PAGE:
I’m familiar with that knot, and it tends to flare up when the Momma bear in me is fighting an injustice that I know to be reality, but which I can’t accept.
As Elizabeth notes in her comment, there’s something taboo about the idea that disabilities could render a child incapable of friendship: “I've never seen it written…Those thoughts we of like mind share and never dare to write.”
At first I wanted to argue against this premise on the basis of semantics. Jennifer defines the word friendship in her post as an independent relationship that is reciprocal and voluntary. But does friendship have to be reciprocal? What if I “choose” to befriend someone who can’t actively reciprocate? Does that nullify the relationship?
And then there’s the notion of an independent relationship. Can a relationship be independent? Doesn’t that sound mutually exclusive?
I know what Jennifer means, that a conventional friendship has to be sewn and sustained by two independent children who can choose to participate over time, and do so without the support of others. The children need to be able to contact each other – in person, on the phone or online – and communicate. They need the language to understand and enjoy each other’s company without the intervention of others.
I guess we could argue that perhaps traditional friendship is not all it’s cracked up to be. Why not loosen up the definition to make it more flexible to children with special needs?
However, this line of reasoning merely distracts us from the painful reality that kids with severe disabilities in families like Jennifer's and mine don't have friends.
At our house, handfuls of children – friends of Ben’s siblings – traipse in and out. Ben (photo above) loves it when they’re around, and is sad when they leave.
He occasionally gets invited to a birthday party, though there have been years when not a single invitation arrived.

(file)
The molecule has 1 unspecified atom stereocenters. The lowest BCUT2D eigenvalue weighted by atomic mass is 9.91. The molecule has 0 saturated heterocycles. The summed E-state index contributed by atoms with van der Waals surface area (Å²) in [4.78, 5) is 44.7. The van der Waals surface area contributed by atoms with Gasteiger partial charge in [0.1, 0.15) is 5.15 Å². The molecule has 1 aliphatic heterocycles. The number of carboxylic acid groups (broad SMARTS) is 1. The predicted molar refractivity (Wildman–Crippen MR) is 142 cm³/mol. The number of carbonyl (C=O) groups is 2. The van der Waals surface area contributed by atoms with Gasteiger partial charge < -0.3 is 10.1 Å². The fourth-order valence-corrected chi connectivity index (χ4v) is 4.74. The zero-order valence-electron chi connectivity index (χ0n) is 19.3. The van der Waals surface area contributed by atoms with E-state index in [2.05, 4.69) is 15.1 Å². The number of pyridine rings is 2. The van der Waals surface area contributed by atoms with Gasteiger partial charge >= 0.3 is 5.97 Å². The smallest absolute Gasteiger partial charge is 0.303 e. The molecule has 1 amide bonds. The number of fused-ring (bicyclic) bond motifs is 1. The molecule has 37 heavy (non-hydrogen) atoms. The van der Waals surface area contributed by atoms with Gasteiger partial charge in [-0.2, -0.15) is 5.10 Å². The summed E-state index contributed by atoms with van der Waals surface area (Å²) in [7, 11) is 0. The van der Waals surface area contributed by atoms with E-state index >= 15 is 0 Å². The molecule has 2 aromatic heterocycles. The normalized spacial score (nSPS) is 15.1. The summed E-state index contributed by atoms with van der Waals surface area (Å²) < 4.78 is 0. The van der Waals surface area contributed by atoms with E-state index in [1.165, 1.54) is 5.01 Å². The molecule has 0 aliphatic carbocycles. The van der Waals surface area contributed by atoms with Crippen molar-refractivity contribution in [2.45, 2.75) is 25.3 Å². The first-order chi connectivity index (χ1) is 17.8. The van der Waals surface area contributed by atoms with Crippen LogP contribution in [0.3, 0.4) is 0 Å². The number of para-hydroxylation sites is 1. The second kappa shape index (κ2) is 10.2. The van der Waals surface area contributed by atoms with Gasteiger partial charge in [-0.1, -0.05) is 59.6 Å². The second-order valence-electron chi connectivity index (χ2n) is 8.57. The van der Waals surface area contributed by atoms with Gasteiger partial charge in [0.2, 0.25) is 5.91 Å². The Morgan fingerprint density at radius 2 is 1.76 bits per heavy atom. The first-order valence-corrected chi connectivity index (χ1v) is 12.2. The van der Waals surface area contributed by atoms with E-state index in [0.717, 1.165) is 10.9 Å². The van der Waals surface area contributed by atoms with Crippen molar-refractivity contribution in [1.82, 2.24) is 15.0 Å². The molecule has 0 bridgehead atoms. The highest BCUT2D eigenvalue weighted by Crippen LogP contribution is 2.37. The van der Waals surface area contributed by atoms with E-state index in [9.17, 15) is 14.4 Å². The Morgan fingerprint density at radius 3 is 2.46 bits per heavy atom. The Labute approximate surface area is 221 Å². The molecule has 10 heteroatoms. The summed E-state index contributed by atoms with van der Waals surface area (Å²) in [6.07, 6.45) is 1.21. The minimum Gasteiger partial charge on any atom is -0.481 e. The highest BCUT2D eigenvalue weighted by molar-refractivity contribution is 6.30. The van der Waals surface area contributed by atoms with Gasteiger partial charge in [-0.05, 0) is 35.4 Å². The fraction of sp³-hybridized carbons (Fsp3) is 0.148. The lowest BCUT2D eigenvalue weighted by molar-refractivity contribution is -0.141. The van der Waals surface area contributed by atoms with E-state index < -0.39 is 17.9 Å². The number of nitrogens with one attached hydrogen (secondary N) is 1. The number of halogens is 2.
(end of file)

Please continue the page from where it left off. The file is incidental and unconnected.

He’s cabbed to a school a terrific distance from our neighbourhood, and most of the students there are bussed from all over the city. We’ve tried inviting kids over, but visits need to be facilitated by us because of the communication barrier (Ben doesn’t speak and knows basic sign), and nothing enduring has occurred.
Wait! There was one typical boy from Ben’s previous alternative school who showed up at a movie theatre on his own last year for Ben’s birthday. And this summer, we made a breakthrough when Ben attended overnight camp. When we picked him up, every camper had a story about something they’d done with Ben. They seemed to genuinely know him and accept him as a friend.
At other times, we’ve invited every child from Ben’s segregated school class to a birthday party, and only one showed up. The teacher explained that when kids are bussed to school, many parents don’t take the time to drive their child to after-school events, or to reciprocate outreaches.
It breaks my heart when he stands at the window signing “friends – where?” and I don’t have one good reason as to why they didn’t come (or even RSVP!).
So as much as I’d like to argue that really our kids with significant disabilities do have friends, or have the same opportunities as our other kids to have friends, the reality is that they do not.
And while Jennifer may have reached a place where she can accept her son’s lack of friendships – because he does have meaningful interaction with family, paid caregivers and others – I have not.
That childhood could be friendless is inconceivable to me. My body rebels against the idea that a kid – any kid – can’t have friends.